Sunday, 10 April 2011

Sucker Punch [Review]

I’m not usually one to allow preconceptions of a film to twist my viewing of it. But, in the case of Sucker Punch, I admit I was worried this might be inevitable. Having had high hopes from Empire previews, I was looking forward to the initial viewing. Then, upon release date, I found myself straying towards Rotten Tomatoes. Oh. 19%. Not to mention an average three star review by the very magazine which had so built my expectations not a month earlier. But I was sure it wouldn’t be all that bad… right?

Well, no. But it’s not all that amazing either. It’s… strange. I don’t want to call it average, because it’s certainly undeserving of such a bland tag; its psychological elements are worthy perhaps of calls of ingenuity in director and writer Zack Snyder’s scripts. The film follows the fantasies of a young woman, nicknamed Babydoll, who is committed to a mental institution after being wrongfully blamed for the death of her younger sister by her stepfather. From thereon she attempts to escape her imprisonment through the realm of imagination, dreaming up ways to escape with the help of the other inmates.

The film’s style is gloriously over the top, but it suits. Hazy, colourless fantasies, filled with fire and murky browns, settle lovingly into a sea of distress that captures Babydoll’s situation perfectly. As the plot hurtles further forward, exploring different aspects of the lead character’s imagination (and how in many ways this curiously mirrors real-life events), we are taken on a whirlwind ride through various settings - raiding a castle, battling steampunk Nazi-zombie-cyborgs, etc. - all set against the backdrop of Babydoll’s invented world.

In this way the film almost feels as if it was adapted from a comic book; certainly, the visual style suggests such. One may even go so far as to say it has a videogame feel, pertaining to each ‘stage’ or scenario Babydoll takes us through. But, surprisingly, this is no bad thing. Where criticisms might come for films with similar tendencies - think the General Grievous showdown in Revenge of the Sith - Sucker Punch uses them entirely to its own advantages, formulating a beautiful stylistic mise-en-scene that appears coherent with the plot.

On that note, Snyder’s soundtrack most certainly deserves a mention. In effect, the music becomes the backbone for the film; in Babydoll’s fantasies, she must dance to stay alive (she imagines she has come to a brothel, not a mental institute) and, while we never see her actually dance, each time a song begins and the wonderfully charismatic Emily Browning begins swaying her hips to trigger another dream-within-a-dream (the aforementioned castles/WW1 trenches etc.) the audience can’t help but feel a rush of adrenaline - while any sense of danger appears muted for the first few sequences, unlike Inception’s similar themes that also carry the possibility of being indefinitely trapped in ‘limbo’, this soon takes a fatal twist and completely throws the viewer’s perceptions.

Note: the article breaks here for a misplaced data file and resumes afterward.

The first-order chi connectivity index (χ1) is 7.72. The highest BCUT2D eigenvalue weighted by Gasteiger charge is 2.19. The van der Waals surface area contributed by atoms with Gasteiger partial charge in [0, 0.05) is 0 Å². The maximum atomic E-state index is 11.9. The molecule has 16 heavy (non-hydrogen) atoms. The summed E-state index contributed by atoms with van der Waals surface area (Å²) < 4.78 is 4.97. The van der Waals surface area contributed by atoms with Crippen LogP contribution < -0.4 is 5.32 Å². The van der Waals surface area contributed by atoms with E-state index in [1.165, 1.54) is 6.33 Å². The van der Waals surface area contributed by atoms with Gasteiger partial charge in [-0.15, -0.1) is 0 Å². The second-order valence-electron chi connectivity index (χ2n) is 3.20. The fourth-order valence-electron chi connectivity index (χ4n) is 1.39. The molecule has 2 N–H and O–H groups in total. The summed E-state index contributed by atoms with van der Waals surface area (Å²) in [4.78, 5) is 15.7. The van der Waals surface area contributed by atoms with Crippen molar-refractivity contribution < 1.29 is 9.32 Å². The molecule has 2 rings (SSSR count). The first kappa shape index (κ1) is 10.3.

The underlying themes are not forgotten, though - and the film’s finale remains unpredictable right till the very last camera angle. Such mature themes as forced prostitution and insanity might make some question its 12A rating, but Sucker Punch handles them well. It’s a thrilling rollercoaster ride of a film, furthered by the highs and lows of the soundtrack to a remarkable extent, and one of Snyder’s finer works after the disappointment of Watchmen. A highly underrated piece with a deep psychological twist, Sucker Punch delivers just that.

See also: Heavy Metal (1981), Sin City (2005)

Dir: Zack Snyder
Cast: Emily Browning, Vanessa Hudgens, Abbie Cornish
Warner Bros Pictures, 110 mins, 01/04/11

Synopsis: After a young woman, Babydoll (Browning), is institutionalised by her father, she finds her own way to cope with her ordeal - by retreating into a fantastical alternate reality, to plan her escape...


Post a Comment